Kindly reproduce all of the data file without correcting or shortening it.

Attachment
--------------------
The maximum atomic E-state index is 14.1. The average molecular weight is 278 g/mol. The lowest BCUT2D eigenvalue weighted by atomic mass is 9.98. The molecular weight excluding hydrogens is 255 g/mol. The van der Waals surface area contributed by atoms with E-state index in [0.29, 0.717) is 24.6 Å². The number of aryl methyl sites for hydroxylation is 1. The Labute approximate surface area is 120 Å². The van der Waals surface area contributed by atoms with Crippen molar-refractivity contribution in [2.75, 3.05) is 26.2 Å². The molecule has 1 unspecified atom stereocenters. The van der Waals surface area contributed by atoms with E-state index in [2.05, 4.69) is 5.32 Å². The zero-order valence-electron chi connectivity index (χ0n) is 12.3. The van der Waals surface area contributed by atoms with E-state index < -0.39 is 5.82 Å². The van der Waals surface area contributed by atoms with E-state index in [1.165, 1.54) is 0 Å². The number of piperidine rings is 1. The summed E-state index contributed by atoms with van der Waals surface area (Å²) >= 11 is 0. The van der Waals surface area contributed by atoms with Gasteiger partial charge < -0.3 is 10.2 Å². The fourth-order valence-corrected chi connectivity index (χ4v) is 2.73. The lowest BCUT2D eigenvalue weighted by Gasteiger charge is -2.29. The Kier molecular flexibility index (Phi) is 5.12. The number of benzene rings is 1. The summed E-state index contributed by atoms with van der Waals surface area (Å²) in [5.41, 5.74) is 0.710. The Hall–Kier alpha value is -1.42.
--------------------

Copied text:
The maximum atomic E-state index is 14.1. The average molecular weight is 278 g/mol. The lowest BCUT2D eigenvalue weighted by atomic mass is 9.98. The molecular weight excluding hydrogens is 255 g/mol. The van der Waals surface area contributed by atoms with E-state index in [0.29, 0.717) is 24.6 Å². The number of aryl methyl sites for hydroxylation is 1. The Labute approximate surface area is 120 Å². The van der Waals surface area contributed by atoms with Crippen molar-refractivity contribution in [2.75, 3.05) is 26.2 Å². The molecule has 1 unspecified atom stereocenters. The van der Waals surface area contributed by atoms with E-state index in [2.05, 4.69) is 5.32 Å². The zero-order valence-electron chi connectivity index (χ0n) is 12.3. The van der Waals surface area contributed by atoms with E-state index < -0.39 is 5.82 Å². The van der Waals surface area contributed by atoms with E-state index in [1.165, 1.54) is 0 Å². The number of piperidine rings is 1. The summed E-state index contributed by atoms with van der Waals surface area (Å²) >= 11 is 0. The van der Waals surface area contributed by atoms with Gasteiger partial charge < -0.3 is 10.2 Å². The fourth-order valence-corrected chi connectivity index (χ4v) is 2.73. The lowest BCUT2D eigenvalue weighted by Gasteiger charge is -2.29. The Kier molecular flexibility index (Phi) is 5.12. The number of benzene rings is 1. The summed E-state index contributed by atoms with van der Waals surface area (Å²) in [5.41, 5.74) is 0.710. The Hall–Kier alpha value is -1.42.